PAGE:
Welcome to The Pixel Project’s “30 For 30″ Father’s Day Campaign 2013! In honour of Father’s Day, we created this campaign:

  • To acknowledge the vital role Dads play in families, cultures and communities worldwide.
  • To showcase good men from different walks of life who are fabulous positive non-violent male role models.

Through this campaign, we will be publishing a short interview with a different Dad on each day of the month of June.

Our first “30 For 30” 2013 dad is Mike Stevens from San Francisco, USA.

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The Dad Bio

Mike Stevens is a professional drummer, producer, recording engineer at Lost Monkey Records and carves a few days a month out of his music schedule to teach personal safety classes as a padded instructor for Kidpower, Teenpower, Fullpower, International (http://kidpower.org). While his work schedule keeps him busy he enjoys his down time with his wife and their 2-year-old son in the San Francisco Bay Area of California where they enjoy playing music together, going to the park, enjoying play dates and walking their dog, Louie. Lost Monkey Records is a partner of The Pixel Project’s Music For Pixels campaign.

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Mike Stevens and his son Oliver.

1. What is the best thing about being a dad?

The best thing about being a dad is watching your child experience things for the first time… with wide eyes and a completely clean slate. I find it an amazing thing to be a part of and it really puts things into a new light. I’ve been a teacher for 20 years and that’s one of the things that has always made me love that work but with your own child it’s different. Not only are they learning things with you– but from you. There’s so much they look to you for and it’s the greatest job in the world.

2. A dad is usually the first male role model in a person’s life and fathers do have a significant impact on their sons’ attitude towards women and girls. How has your father influenced the way you see and treat women and girls?

My parents have always had a great relationship. They were and still are best friends. My two brothers and I got to grow up watching our father love and respect our mother. I’d say I learned everything about how I see and treat women from that. I mean he always taught us to respect all people but it’s the things kids see their parents do that really teaches them. Growing up hearing the loving things my father would say to my mother, or seeing the affectionate hand on the shoulder or pat on the leg. Even when they would disagree or even argue there was always a line that never got crossed. I didn’t even realise it at the time, but it was shaping the way I viewed and treated women for the rest of my life.

3. Communities and activists worldwide are starting to recognise that violence against women is not a “women’s issue” but a human rights issue and that men play a role in stopping the violence. How do you think fathers and other male role models can help get young men and boys to take an interest in and step up to help prevent and stop violence against women?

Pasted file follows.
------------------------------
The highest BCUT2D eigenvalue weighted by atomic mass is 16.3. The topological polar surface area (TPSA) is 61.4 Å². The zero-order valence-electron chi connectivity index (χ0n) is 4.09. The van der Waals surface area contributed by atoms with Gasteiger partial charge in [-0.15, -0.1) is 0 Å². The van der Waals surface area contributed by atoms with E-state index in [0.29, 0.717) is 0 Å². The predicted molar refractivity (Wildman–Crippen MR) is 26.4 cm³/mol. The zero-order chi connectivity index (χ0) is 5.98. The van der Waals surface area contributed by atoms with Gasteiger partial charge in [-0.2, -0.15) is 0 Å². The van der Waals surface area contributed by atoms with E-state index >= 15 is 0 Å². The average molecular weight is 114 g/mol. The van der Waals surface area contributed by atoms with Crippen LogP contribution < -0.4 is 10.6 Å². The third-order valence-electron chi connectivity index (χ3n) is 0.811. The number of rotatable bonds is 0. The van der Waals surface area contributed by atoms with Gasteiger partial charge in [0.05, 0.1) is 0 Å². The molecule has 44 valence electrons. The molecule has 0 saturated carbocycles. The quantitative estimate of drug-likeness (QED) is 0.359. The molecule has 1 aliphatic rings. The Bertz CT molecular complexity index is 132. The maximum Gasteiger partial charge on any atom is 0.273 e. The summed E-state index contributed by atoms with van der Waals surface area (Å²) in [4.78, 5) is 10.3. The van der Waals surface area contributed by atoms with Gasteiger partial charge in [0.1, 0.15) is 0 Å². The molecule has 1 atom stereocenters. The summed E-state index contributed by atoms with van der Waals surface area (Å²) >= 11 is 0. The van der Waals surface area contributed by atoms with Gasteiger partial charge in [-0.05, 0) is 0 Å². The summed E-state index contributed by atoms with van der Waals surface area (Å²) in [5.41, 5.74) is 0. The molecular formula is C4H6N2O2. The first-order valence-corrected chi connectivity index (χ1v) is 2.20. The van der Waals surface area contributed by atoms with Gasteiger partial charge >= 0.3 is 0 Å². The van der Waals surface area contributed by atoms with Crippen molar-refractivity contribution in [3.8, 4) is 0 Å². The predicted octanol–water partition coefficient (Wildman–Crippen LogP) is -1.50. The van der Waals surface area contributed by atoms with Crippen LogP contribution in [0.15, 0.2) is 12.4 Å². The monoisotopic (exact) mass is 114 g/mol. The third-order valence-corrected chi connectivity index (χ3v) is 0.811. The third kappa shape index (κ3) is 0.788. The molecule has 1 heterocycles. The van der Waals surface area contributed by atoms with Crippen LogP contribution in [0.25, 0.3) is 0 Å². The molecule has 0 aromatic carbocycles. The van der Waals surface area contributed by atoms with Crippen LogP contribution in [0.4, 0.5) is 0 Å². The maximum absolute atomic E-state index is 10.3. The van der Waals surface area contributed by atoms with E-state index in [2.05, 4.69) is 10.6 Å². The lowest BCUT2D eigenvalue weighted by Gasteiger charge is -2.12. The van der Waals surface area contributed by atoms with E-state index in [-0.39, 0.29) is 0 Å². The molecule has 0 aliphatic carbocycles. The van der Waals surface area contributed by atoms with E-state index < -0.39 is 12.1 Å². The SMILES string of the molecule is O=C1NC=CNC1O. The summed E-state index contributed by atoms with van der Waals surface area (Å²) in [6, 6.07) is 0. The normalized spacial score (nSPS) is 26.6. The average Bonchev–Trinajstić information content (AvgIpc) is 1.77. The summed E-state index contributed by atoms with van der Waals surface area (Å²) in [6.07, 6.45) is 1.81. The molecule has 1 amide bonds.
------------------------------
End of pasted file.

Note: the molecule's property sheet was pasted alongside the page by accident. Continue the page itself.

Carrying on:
Like I said before: it’s what kids see their role models do. I’m not saying that talking about it does no good. I think age appropriate conversations about the suffering in the world are important. They’re a great way to learn compassion and understanding as well as talking about things we can all do to make our communities and the world a better place. Fathers and male role models can say anything they want but if they turn around and do a poor job modelling for the young people it’s just not going to matter. The unfortunate thing is that the problem continues because of the lack of positive male role models. The fact that the worldwide trend is starting to see it as a human rights issue helps. Sadly, you could have a thousand men against violence towards women and one guy who finds it acceptable, and someone still has to suffer. I think it’s a long journey… like all human rights issues but as the generations after us start to change and our children grow up seeing their role models treat women with the respect that all humans deserve, I do believe we will continue to see a shift in the right direction.

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Want to honour your Dad in a different way this Father’s Day without breaking the bank?

We offer two (2) easy and fabulous options:

Option A: Make a Small Donation

Help The Pixel Project keep our anti-Violence Against Women campaigns and projects sustainable by making a small donation on behalf of your dad to us.

Click here to learn how your donation will be used and to donate: https://www.thepixelproject.net/getting-involved-an-introduction/donate-to-the-pixel-project/

Option B: Dedicate a Song to Him

For just $0.99, you can download our first Music For Pixels song – a cover of ‘The Rose’ by AHMIR, YouTube’s #1 R&B group and upload it onto your Dad’s computer’s iTunes or digital music player. Not sure about it? Listen before you buy:

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